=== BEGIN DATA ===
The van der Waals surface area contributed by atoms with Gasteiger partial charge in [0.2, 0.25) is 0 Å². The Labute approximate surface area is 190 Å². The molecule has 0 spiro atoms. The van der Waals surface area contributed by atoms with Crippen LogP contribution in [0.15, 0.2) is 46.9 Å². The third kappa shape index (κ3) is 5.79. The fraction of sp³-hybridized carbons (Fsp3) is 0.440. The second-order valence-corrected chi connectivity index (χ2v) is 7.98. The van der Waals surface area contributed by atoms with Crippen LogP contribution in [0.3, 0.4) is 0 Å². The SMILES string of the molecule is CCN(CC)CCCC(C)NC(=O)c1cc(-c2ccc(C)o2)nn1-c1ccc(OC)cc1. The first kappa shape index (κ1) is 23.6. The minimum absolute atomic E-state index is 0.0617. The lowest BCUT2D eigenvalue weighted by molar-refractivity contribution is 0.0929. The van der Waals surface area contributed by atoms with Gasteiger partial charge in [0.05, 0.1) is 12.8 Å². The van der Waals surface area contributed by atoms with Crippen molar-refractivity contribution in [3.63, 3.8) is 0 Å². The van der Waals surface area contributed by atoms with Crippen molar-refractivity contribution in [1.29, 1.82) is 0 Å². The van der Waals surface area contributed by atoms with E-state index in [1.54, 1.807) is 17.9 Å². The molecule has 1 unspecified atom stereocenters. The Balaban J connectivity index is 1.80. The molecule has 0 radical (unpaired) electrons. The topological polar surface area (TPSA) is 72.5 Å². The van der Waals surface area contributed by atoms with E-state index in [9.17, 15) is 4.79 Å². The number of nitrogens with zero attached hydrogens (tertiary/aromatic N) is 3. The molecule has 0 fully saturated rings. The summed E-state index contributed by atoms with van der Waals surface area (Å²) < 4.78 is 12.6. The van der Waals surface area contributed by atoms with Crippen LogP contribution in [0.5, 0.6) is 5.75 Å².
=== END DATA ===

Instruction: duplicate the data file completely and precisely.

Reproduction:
The van der Waals surface area contributed by atoms with Gasteiger partial charge in [0.2, 0.25) is 0 Å². The Labute approximate surface area is 190 Å². The molecule has 0 spiro atoms. The van der Waals surface area contributed by atoms with Crippen LogP contribution in [0.15, 0.2) is 46.9 Å². The third kappa shape index (κ3) is 5.79. The fraction of sp³-hybridized carbons (Fsp3) is 0.440. The second-order valence-corrected chi connectivity index (χ2v) is 7.98. The van der Waals surface area contributed by atoms with Crippen LogP contribution in [0.3, 0.4) is 0 Å². The SMILES string of the molecule is CCN(CC)CCCC(C)NC(=O)c1cc(-c2ccc(C)o2)nn1-c1ccc(OC)cc1. The first kappa shape index (κ1) is 23.6. The minimum absolute atomic E-state index is 0.0617. The lowest BCUT2D eigenvalue weighted by molar-refractivity contribution is 0.0929. The van der Waals surface area contributed by atoms with Gasteiger partial charge in [0.05, 0.1) is 12.8 Å². The van der Waals surface area contributed by atoms with Crippen molar-refractivity contribution in [3.63, 3.8) is 0 Å². The van der Waals surface area contributed by atoms with Crippen molar-refractivity contribution in [1.29, 1.82) is 0 Å². The van der Waals surface area contributed by atoms with E-state index in [1.54, 1.807) is 17.9 Å². The molecule has 1 unspecified atom stereocenters. The Balaban J connectivity index is 1.80. The molecule has 0 radical (unpaired) electrons. The topological polar surface area (TPSA) is 72.5 Å². The van der Waals surface area contributed by atoms with E-state index in [9.17, 15) is 4.79 Å². The number of nitrogens with zero attached hydrogens (tertiary/aromatic N) is 3. The molecule has 0 fully saturated rings. The summed E-state index contributed by atoms with van der Waals surface area (Å²) < 4.78 is 12.6. The van der Waals surface area contributed by atoms with Crippen LogP contribution in [0.5, 0.6) is 5.75 Å².